Thursday, April 19, 2012

Are there any medications I can take to help prevent diabetes?

Yes, there are a number of medications that will help to reduce the likelihood of a person developing type 2 diabetes, but not type 1 diabetes. These are shown in Table 2. None  are labeled  by the  Food  and  Drug Administration for this indication. Our  use of them is mainly confined to choosing a drug that will tend to slow progression to type 2 diabetes when the drug is needed for another condition. For example, when a patient at  risk for diabetes needs treatment for high blood pressure, one would consider using a drug that has been shown to slow  progression to diabetes in

 Table 2

Medication                                                        Approved Use

Rampiril                                                               Blood pressure
Losartan                                                              Blood pressure
Caryedilol                                                           Blood pressure
Metformin                                                           Type 2 Diabetes
Acarbose                                                            Type 2 Diabetes
Hydroxychoroquine                                             Rheumatoid arthritis, malaria
Vitamin D                                                            Vitamin supplementation
Aspirin                                                                Pain and inflammation
those  at  high  risk, as  opposed  to  one  that  might actually  accelerate it.  Early use  of  drugs  that  are approved to treat  type 2 diabetes in people at high risk of development of type 2 diabetes (mainly those with prediabetes—for definition see Question 9) has also been shown to prevent or delay the onset of the disease. Examples of this use are also shown in Table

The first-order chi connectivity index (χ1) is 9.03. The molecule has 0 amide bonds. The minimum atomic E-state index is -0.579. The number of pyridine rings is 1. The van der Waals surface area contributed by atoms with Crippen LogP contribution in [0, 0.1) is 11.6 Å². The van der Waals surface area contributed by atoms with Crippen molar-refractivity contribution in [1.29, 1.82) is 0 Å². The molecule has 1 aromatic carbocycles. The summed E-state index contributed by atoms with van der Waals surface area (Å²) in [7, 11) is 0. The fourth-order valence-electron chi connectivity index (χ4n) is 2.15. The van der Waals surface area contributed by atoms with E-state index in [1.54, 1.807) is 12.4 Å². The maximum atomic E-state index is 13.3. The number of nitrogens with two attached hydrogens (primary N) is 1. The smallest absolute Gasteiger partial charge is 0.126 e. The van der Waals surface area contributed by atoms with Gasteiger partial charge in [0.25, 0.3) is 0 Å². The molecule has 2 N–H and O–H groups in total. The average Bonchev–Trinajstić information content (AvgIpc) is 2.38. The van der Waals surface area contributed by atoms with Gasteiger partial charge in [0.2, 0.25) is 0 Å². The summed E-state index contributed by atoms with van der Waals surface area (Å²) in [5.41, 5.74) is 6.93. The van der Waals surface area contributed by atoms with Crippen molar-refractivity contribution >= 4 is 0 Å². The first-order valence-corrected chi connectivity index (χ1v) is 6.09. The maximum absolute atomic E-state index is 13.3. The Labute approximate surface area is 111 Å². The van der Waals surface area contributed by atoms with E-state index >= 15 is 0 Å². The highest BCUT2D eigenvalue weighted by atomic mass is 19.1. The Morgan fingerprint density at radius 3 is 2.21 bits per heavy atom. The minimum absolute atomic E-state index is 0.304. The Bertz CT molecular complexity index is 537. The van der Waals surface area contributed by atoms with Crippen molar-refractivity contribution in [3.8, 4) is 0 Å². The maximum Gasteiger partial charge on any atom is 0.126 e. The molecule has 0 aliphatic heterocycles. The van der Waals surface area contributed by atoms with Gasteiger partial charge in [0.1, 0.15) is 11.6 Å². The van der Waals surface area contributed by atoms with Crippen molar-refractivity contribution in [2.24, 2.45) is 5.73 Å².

2. Whether  this represents prevention of diabetes or pretreatment of diabetes is not conclusively known. To be  considered true prevention, the drug needs to modify the course and progression of the underlying factors leading to the  disease and not merely lower the blood sugar. This means the rate at which those at risk progress to diabetes should be  reduced in a sustained manner. It should be emphasized that  one must be very cautious in advocating the use of oral antidiabetic  drugs  in  this  manner.  The  FDA  and other authoritative bodies have not evaluated the ratio of risk to benefit sufficiently to recommend their use in prediabetes.

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